As a result, there is a meme that has begun to take hold that questions the Journal‘s long-term relevancy. It began, I believe, last fall with John Battelle, founder of the defunct Industry Standard, who realized he couldn’t remember the last time he had read The Wall Street Journal, even though he is a subscriber. Since he couldn’t share links with his community (read: bloggers), he ended up passively boycotting it. Battelle suggested the Journal partially open up its doors to bloggers by allowing them to link to specific stories, which they could share with their readers, but if they wanted to access any other part of the site, they’d have to pay up like everybody else.
J.D. Lasica, a former editor for The Sacramento Bee, followed up with a blog post entitled, “When publications remove themselves from the conversation,” in which he confessed that he planned to let his Journal subscription run out because he couldn’t link to his favorite writers. He believes the Journal, with its “walled garden” policy, is shutting off its site to newcomers.
Not to be outdone, Michael “Burn Rate” Wolff, the prickly pundit for Vanity Fair, gave a speech last week at a media conference in New York in which he said The Wall Street Journal had “stopped mattering” because of its online strategy. “The Journal felt that it was powerful enough to charge, and for a long time everyone regarded the Journal’s activities online as the ultimate,” Wolff said. “They had unlocked the puzzle. In fact, I don’t think they did. I think they locked themselves into a puzzle.”
What’s the Journal‘s response? More print, and over the weekend, no less. In the near future, Dow Jones plans to roll out an edition on Saturday, which for most papers is the day with the lowest circulation. The reason: The Journal hopes to appeal to female readers, who don’t get to see the paper because their husbands have taken it with them to read on the train or over coffee in the morning.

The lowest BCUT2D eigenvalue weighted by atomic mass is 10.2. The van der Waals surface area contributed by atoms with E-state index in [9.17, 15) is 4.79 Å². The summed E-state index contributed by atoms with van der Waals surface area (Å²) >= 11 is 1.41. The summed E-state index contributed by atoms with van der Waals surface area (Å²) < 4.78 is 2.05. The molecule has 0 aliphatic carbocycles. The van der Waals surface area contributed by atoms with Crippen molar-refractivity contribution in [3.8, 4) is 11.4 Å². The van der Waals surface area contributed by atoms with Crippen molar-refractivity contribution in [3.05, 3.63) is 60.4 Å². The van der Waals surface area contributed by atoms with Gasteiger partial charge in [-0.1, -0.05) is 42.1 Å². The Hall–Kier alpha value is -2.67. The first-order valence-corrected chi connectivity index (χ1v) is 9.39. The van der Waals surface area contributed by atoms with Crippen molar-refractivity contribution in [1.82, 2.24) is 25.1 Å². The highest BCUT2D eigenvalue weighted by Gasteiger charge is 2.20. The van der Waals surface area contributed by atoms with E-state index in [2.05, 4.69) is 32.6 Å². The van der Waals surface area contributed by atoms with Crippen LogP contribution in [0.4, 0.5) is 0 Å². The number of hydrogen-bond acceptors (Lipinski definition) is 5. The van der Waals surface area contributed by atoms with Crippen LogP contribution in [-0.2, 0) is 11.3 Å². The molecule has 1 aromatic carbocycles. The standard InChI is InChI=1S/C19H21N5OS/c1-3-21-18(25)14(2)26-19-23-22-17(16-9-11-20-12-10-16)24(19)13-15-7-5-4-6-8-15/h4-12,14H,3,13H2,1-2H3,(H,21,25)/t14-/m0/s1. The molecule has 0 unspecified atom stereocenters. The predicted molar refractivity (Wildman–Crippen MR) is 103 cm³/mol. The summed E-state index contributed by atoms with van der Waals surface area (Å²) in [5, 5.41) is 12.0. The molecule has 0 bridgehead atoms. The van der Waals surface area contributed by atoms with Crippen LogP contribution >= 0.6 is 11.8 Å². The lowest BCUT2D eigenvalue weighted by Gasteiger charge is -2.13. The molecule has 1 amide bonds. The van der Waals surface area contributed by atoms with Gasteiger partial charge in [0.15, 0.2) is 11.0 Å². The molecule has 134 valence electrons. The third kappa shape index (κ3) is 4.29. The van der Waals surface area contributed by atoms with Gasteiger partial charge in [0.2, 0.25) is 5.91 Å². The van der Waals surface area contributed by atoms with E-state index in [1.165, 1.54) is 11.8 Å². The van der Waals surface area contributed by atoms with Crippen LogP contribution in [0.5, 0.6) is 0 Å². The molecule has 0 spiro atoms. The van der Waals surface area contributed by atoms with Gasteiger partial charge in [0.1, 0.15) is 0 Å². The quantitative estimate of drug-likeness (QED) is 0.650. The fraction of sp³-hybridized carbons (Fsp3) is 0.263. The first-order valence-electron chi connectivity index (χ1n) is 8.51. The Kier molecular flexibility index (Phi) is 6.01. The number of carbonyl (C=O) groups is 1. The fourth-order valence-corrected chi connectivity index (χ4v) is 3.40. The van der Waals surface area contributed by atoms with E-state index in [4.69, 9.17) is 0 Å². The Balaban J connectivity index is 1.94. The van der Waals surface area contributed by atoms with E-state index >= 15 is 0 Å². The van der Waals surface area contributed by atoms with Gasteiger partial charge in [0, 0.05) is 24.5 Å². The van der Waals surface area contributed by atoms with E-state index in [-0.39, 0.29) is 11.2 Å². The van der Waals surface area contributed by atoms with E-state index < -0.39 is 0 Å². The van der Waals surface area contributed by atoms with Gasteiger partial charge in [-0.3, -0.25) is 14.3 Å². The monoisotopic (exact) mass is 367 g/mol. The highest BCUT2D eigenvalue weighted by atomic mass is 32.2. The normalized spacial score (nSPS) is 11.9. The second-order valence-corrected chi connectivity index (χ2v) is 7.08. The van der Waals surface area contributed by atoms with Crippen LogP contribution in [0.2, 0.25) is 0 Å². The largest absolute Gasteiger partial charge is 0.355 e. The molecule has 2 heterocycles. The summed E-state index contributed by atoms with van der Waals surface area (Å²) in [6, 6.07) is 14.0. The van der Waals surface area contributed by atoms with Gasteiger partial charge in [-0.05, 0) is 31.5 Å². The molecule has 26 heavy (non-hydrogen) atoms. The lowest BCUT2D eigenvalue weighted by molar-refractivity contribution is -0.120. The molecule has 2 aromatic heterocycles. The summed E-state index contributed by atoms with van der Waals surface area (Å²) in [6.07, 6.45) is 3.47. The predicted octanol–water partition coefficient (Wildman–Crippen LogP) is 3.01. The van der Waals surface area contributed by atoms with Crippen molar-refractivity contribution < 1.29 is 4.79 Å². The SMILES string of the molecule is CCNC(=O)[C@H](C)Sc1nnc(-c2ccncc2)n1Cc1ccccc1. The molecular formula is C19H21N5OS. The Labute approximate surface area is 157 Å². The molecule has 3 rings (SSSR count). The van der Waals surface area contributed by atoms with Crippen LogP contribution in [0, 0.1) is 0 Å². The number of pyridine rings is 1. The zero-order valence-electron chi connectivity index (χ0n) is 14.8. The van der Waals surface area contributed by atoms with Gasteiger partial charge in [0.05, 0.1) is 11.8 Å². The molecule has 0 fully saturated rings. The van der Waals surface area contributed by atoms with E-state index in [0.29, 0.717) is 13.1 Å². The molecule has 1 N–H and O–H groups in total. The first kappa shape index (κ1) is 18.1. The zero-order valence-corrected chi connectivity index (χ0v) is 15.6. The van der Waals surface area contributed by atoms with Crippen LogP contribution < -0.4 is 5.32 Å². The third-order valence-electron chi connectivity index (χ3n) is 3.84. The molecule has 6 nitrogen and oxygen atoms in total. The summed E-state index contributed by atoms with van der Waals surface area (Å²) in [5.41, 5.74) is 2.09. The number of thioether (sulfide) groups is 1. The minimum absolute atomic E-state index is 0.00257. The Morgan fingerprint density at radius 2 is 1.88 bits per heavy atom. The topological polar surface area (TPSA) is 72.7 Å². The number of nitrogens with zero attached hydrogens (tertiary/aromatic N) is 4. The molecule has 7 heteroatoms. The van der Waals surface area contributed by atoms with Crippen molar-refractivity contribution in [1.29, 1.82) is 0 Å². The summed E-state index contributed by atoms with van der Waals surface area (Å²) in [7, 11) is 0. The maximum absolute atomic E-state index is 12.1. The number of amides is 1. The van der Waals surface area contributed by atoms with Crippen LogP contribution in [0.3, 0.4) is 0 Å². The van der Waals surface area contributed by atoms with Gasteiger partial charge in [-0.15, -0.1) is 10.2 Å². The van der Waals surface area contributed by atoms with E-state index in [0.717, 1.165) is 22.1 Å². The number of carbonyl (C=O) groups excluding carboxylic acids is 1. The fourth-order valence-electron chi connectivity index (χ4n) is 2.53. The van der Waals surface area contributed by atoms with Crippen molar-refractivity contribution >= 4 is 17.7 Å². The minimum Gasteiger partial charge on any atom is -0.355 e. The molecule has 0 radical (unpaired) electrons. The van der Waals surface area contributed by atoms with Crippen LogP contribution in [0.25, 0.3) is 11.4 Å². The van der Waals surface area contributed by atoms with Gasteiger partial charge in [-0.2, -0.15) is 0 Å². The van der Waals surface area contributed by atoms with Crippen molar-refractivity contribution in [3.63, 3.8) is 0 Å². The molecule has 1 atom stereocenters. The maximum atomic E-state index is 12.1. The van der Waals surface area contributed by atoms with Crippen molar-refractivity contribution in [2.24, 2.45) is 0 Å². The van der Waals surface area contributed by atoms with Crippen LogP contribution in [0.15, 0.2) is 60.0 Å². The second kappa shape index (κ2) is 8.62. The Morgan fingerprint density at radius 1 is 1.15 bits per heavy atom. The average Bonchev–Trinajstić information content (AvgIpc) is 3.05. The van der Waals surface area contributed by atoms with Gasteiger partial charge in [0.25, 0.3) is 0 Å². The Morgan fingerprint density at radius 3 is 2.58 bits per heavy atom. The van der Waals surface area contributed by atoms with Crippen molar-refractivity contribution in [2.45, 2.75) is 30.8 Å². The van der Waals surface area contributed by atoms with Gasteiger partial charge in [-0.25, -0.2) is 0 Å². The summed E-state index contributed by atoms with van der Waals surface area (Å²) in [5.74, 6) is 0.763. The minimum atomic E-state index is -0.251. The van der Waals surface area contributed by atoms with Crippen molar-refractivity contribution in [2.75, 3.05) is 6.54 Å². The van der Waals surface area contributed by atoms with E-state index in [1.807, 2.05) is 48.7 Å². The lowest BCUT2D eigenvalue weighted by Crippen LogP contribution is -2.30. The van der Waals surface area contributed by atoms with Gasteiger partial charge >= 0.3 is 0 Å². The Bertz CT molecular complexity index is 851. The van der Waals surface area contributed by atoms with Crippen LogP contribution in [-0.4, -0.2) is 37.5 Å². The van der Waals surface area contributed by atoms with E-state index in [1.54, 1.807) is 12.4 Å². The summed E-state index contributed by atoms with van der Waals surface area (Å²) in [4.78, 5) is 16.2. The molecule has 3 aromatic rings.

But lame attempts like this to lure female readers won’t make the Journal more relevant. What it needs is a new online strategy. The Journal should take the bold step of jettisoning its subscriber model and open up its archive to the public. In the end, it would make up the loss of subscriber revenue with money from advertising, which has been growing briskly. Sure, it might take a while — perhaps many years — but this is the only way for it to ensure its long-term survival.
A radical move like this would also send shivers down the spines of competitors like Forbes.com, which doesn’t charge for content and got rid of registration requirements when it discovered they drove away traffic. One reason Forbes.com was able to get off the ground was that it offered free content while the Journal made people pay. If the Journal hadn’t done that, Forbes.com might not have become the online power it is.
Most importantly, the Journal could secure its legacy as one of the world’s great newspapers, both off- and online. And what’s that worth?
Copyright 2005 Adam L. Penenberg (penenberg.com)